This is not about Father’s Day…
…although it happens to be the week of Father’s Day. Retailers want it to be a bigger holiday than it is, but if truth be known there are better ways of honoring fathers rather than buying them something. The guilt factor is huge for not purchasing something, and I am not a big one on buying my dad something just because a retailer is promoting gadgets! Rather, Father’s Day is more to me about a simple phone call or lunch.
Not to be maudlin, but there will come a time when I will no longer be here for my kids, and a time when my dad will no longer be here for me. This is the way of life, so, I want to garner the time and memories while possible and store them up for the future – not only as a memory, but also something we can share…
This set me on the pathway of thinking about the first days that I remember my dad. It is said that we have impressions of our early days of life, and try as I might I have no ability to recall with clarity. What I mostly have at my hands are pictures that give me the impressions of those early years. The family movies show how dad interacted with us – that green swimming pool in the back yard, that picnic on the side of the road while on a trip, going to the Monument and the Battleship Texas, oh – remember that awful experience of camping at Galveston, camping at Garner State Park when it was cold and we found Easter Eggs in the wilderness!
The memories are great, but there is one thing I truly remember and want to share today.
Dad was hard-working in those early years – still would be if age were not the factor it has become. I suppose I was about 3 and we were living in Deer Park (I think). There was no A/C and all the windows were open. Screens kept the bugs out, but not the noise. Can you imagine? Naps interrupted by noise? As we were supposed to be napping, I can only surmise I was awake because Dad was out in the hot sun mowing the yard, and coming right next to the window that was opened for a breeze. He was sweating so much! I know where I get it from…because this is how I remember mowing in Texas.
My first money making job was mowing the yard around the swimming pool at Champion Paper Company. It was the life guards job (I think) and I got paid a dollar per week. Along with that coveted nickle every day to keep his lunch in our refrigerator, I was able to save up around $1.20 per week! I shared some lunch duties with my siblings! Later I mowed yards as a teenager for spending money, and later as an adult to help put groceries on the table.
The mower of choice was this huge Yazoo mower. It was not self propelled and very difficult to push up the hill behind the diving board. Imagine a 7 year old kid pushing this mower around the yard – probably barefooted. I had to push it from the barn to the pool area (about 3 acres away), fill it with gas and yank on the cord to start it. Whew! Think about it! They trusted me….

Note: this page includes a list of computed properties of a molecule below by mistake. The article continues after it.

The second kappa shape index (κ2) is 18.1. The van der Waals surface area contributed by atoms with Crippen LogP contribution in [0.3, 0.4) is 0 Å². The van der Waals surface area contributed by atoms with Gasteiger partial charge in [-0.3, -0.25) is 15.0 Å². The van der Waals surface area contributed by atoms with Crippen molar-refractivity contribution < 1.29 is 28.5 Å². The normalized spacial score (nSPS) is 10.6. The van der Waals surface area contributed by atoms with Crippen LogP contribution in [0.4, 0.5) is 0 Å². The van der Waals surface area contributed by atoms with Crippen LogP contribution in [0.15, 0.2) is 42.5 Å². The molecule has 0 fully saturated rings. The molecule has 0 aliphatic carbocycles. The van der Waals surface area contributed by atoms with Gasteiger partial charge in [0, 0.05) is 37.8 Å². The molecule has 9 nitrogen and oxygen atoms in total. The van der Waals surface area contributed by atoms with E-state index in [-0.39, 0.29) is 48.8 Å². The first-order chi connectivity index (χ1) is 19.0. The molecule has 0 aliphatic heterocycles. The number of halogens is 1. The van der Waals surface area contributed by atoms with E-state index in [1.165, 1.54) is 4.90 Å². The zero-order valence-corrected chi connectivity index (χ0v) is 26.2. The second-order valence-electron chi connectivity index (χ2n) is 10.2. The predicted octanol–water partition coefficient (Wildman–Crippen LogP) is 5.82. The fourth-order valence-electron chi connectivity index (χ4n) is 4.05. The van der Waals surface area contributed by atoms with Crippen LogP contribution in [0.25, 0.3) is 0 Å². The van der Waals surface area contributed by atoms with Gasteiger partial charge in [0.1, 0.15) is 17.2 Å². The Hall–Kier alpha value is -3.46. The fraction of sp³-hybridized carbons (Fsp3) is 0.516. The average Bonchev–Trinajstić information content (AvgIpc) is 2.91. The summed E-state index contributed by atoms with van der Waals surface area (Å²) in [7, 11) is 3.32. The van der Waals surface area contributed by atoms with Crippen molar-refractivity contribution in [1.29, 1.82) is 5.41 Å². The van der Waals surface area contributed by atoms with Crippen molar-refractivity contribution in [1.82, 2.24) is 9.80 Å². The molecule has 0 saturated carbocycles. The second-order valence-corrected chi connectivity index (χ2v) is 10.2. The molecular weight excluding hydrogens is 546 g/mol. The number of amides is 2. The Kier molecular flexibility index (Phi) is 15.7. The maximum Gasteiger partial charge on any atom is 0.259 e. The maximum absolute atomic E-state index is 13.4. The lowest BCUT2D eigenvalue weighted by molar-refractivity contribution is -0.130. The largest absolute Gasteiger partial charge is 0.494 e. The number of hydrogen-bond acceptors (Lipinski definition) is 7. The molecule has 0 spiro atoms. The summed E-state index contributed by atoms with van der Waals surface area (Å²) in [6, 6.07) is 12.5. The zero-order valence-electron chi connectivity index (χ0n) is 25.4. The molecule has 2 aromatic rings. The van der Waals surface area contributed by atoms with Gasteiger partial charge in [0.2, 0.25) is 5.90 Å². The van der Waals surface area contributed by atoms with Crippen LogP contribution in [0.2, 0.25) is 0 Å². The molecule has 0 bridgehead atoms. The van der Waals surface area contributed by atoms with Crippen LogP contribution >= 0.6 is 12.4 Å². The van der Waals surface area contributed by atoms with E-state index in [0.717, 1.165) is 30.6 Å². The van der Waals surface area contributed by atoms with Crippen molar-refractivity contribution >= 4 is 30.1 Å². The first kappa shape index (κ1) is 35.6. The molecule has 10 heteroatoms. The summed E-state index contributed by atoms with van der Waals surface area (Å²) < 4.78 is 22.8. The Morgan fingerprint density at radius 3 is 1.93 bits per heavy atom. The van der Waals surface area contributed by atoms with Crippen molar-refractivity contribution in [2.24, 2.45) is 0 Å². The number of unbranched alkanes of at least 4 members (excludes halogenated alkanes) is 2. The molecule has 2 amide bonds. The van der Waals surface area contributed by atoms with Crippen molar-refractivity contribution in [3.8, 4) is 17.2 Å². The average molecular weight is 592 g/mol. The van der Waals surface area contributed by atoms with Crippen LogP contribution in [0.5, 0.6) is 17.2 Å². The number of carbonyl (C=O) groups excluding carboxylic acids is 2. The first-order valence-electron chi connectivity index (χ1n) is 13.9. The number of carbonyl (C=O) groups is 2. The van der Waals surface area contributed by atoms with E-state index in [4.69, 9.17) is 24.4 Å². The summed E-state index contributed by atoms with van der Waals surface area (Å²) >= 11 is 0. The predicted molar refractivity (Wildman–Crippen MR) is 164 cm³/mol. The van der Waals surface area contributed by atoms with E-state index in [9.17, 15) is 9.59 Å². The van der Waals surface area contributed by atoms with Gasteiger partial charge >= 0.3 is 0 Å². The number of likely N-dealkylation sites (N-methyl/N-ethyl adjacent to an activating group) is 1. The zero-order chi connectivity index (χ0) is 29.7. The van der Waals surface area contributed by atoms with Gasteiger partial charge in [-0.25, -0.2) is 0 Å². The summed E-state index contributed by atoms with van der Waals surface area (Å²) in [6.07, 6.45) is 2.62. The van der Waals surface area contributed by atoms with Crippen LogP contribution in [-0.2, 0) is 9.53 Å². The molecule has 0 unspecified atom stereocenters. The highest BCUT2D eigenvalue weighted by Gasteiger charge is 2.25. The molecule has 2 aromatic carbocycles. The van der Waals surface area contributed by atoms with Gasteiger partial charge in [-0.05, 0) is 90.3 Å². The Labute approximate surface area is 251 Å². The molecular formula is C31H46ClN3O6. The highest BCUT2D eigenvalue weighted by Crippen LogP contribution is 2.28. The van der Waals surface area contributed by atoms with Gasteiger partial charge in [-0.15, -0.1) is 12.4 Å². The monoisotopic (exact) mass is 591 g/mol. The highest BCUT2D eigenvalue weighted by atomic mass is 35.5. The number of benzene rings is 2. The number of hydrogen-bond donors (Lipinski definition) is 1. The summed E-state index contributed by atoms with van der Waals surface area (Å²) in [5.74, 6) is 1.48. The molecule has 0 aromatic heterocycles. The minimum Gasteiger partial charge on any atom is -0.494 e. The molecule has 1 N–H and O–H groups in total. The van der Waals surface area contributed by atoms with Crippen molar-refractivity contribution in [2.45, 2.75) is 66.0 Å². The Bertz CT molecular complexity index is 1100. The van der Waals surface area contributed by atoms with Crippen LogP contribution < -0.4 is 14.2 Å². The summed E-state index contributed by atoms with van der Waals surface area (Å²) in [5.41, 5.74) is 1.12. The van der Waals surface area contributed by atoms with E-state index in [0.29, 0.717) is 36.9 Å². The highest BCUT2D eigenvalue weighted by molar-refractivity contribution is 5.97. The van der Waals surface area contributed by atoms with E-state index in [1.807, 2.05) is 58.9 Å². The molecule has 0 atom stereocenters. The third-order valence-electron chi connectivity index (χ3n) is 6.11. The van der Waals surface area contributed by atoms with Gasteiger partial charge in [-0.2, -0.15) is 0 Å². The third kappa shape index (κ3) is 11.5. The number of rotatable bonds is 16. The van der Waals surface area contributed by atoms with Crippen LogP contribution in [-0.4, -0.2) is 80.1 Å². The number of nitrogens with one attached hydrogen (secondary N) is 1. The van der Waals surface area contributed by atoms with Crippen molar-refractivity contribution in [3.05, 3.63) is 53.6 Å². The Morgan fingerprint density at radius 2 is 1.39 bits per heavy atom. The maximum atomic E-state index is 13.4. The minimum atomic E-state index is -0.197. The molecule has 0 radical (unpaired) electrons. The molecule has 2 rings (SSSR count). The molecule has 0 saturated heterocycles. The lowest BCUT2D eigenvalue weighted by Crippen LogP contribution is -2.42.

Later in life, dad is at my house mowing my yard in Anchorage – sometimes twice per week. I appreciated it so very much!
I remember dad letting us ride on the tractor with him. It was a Ford. Much like this picture. For the most part it had a brush hog mower attachment and could be pretty dangerous. We were not allowed to drive the tractor, or be with him when he was using it to mow…
But it was sure fun to stand on various parts and attachments while he moved it around the property! Maybe this is why I love the “idea” of a tractor so much. But wait, I do have a tractor!
There was a mower he allowed me to mow with – it was no fun because it was really slow! But it was better than pushing. It looked much like the one pictured, another Yazoo, I think. A huge hulking green mower with a seat on a single wheel behind, and big bike handle bars to steer, probably like you do with three wheeled bicycles – you had to lean against the direction and push on the handle bars, and that seat you sat on was on a huge single tire that swiveled, following the direction of the turn.
I have used big mowers like this as a brush mower – only you had to steer it while walking behind it. Difficult where I live because of all the rocks…
Finally, maybe it was the love of doing something that my dad worked hard at doing, but…
I have always enjoyed mowing. It has become an escape from the stress of life to fire up the mower (now a tractor) and spend some time mowing. It’s not a fine art – just good mindless work. It is often during this mindless time that my subconscious works out some issue, or plan out a trip, or simply enjoy thinking about nothing! During my teen years I remember offering to mow the yard even when it was one of my brothers turn.
I do not EVER remember my sister having to mow.
So, dad. I remember your hard working years, and I really remember the mowing events more than other things. Thanks for giving me some really great experiences to recall! Love you!